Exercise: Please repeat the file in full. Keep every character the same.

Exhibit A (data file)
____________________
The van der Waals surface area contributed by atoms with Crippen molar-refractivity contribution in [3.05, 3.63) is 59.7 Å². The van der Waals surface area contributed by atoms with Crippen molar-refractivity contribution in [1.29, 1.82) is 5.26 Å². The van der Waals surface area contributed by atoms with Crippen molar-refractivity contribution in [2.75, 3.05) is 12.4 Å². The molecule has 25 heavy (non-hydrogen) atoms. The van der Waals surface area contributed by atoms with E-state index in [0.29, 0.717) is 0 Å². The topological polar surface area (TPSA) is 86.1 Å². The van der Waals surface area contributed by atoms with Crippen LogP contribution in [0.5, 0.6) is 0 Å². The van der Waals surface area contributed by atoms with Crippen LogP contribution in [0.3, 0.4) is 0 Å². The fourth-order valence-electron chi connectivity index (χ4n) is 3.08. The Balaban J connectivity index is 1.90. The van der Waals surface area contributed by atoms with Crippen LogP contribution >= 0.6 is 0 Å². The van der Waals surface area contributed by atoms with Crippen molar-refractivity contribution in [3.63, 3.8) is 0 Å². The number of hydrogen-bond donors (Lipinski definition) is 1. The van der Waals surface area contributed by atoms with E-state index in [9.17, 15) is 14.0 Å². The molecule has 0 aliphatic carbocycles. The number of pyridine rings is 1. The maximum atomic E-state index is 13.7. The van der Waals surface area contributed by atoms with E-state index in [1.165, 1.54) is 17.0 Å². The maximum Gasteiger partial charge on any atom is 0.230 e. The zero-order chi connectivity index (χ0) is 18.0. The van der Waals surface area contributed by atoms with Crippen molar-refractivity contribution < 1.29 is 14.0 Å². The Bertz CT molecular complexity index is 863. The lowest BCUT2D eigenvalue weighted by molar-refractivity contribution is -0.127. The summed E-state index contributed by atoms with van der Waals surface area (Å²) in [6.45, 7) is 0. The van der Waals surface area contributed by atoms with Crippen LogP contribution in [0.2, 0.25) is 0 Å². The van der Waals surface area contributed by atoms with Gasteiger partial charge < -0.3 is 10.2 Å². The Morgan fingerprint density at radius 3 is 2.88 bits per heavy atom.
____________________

The van der Waals surface area contributed by atoms with Crippen molar-refractivity contribution in [3.05, 3.63) is 59.7 Å². The van der Waals surface area contributed by atoms with Crippen molar-refractivity contribution in [1.29, 1.82) is 5.26 Å². The van der Waals surface area contributed by atoms with Crippen molar-refractivity contribution in [2.75, 3.05) is 12.4 Å². The molecule has 25 heavy (non-hydrogen) atoms. The van der Waals surface area contributed by atoms with E-state index in [0.29, 0.717) is 0 Å². The topological polar surface area (TPSA) is 86.1 Å². The van der Waals surface area contributed by atoms with Crippen LogP contribution in [0.5, 0.6) is 0 Å². The van der Waals surface area contributed by atoms with Crippen LogP contribution in [0.3, 0.4) is 0 Å². The fourth-order valence-electron chi connectivity index (χ4n) is 3.08. The Balaban J connectivity index is 1.90. The van der Waals surface area contributed by atoms with Crippen LogP contribution >= 0.6 is 0 Å². The van der Waals surface area contributed by atoms with Crippen molar-refractivity contribution in [3.63, 3.8) is 0 Å². The number of hydrogen-bond donors (Lipinski definition) is 1. The van der Waals surface area contributed by atoms with E-state index in [9.17, 15) is 14.0 Å². The molecule has 0 aliphatic carbocycles. The number of pyridine rings is 1. The maximum atomic E-state index is 13.7. The van der Waals surface area contributed by atoms with E-state index in [1.165, 1.54) is 17.0 Å². The maximum Gasteiger partial charge on any atom is 0.230 e. The zero-order chi connectivity index (χ0) is 18.0. The van der Waals surface area contributed by atoms with Crippen molar-refractivity contribution < 1.29 is 14.0 Å². The Bertz CT molecular complexity index is 863. The lowest BCUT2D eigenvalue weighted by molar-refractivity contribution is -0.127. The summed E-state index contributed by atoms with van der Waals surface area (Å²) in [6.45, 7) is 0. The van der Waals surface area contributed by atoms with Crippen LogP contribution in [0.2, 0.25) is 0 Å². The van der Waals surface area contributed by atoms with Gasteiger partial charge < -0.3 is 10.2 Å². The Morgan fingerprint density at radius 3 is 2.88 bits per heavy atom.